Administrative Law Matters

Commentary on developments in administrative law, particularly judicial review of administrative action by common law courts.

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Guest Posts from the West Coast

This week the blog will feature a series of guest posts from administrative law experts at the Peter A Allard School of Law at the University of British Columbia: in order of appearance, Professors Cristie Ford, Mary Liston and Alexandra Flynn. Professor Liston has written a short introduction to set the scene: The pre-COVID-19 genesis […] Read more

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Cultivating and Maintaining Adjudicative Virtue in a World of Constraints

As I mentioned in a previous post, taken together, competence, compassion, consistency and collaboration are virtues which, where present, establish tribunal excellence and constitute the inner morality of administrative adjudication. Cultivating and maintaining these virtues is, however, a significant challenge. Cultivating Virtue Virtues have to be cultivated. Administrative adjudicators, in this sense, are continually coming […] Read more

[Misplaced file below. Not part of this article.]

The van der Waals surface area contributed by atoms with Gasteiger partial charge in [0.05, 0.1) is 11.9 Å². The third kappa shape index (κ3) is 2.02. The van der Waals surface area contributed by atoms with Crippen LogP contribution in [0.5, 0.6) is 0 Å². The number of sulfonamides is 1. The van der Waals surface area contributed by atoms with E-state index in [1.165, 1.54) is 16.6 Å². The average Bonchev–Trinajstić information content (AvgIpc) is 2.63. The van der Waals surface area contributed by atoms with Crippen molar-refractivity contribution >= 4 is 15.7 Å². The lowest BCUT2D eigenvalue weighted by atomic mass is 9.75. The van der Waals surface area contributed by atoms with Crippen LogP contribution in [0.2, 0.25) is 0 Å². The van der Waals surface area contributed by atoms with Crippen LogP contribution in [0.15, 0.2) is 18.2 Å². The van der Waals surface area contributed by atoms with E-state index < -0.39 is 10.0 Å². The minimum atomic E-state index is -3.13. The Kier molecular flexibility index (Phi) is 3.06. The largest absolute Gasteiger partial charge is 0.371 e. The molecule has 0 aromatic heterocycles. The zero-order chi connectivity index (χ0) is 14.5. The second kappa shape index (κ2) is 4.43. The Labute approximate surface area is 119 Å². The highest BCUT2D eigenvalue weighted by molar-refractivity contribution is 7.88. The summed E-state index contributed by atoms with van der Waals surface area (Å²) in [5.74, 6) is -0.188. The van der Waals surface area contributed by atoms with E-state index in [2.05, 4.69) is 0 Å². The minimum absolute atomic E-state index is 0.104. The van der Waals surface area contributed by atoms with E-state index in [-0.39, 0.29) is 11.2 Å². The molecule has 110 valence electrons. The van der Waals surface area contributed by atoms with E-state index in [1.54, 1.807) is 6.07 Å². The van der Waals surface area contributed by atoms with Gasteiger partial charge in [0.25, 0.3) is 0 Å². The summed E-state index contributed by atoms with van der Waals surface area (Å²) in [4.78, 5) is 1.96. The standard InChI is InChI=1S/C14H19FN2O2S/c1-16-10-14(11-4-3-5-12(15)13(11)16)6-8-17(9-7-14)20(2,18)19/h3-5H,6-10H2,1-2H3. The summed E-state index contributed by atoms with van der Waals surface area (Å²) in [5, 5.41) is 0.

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The Inner Morality of Administrative Adjudication

If we want to develop a morality of administrative tribunal adjudication, we need to look elsewhere than the law of judicial review, with its concern for clamping down on “bad” decision-making. Imagine instead a “good” administrative adjudicator concerned about the acceptability of their decisions to the individuals appearing before them and to Canadian society: they […] Read more

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Covid-19 and the health protection regulations – proportionality, deference, and intensity of review (Lee Marsons)

Lee Marsons (@LeeGTMarsons) is a GTA in public law and PhD candidate at the University of Essex. He is also co-editor of the blog of the UK Administrative Justice Institute (UKAJI). The Health Protection (Coronavirus, Restrictions) (England) Regulations 2020 were made under s.45C of the Public Health (Control of Disease) Act 1984. In an illuminating […] Read more

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Plural Public Law: Relevance and Influence

I gave my inaugural lecture as the University Research Chair in Administrative Law at the University of Ottawa last month. You can watch the lecture here (after some introductory remarks from Dean Sylvestre, Chief Justice Wagner and Justice Bich). The comments from my respondents, Justice Stratas and Professor Cartier can be found here. This is […] Read more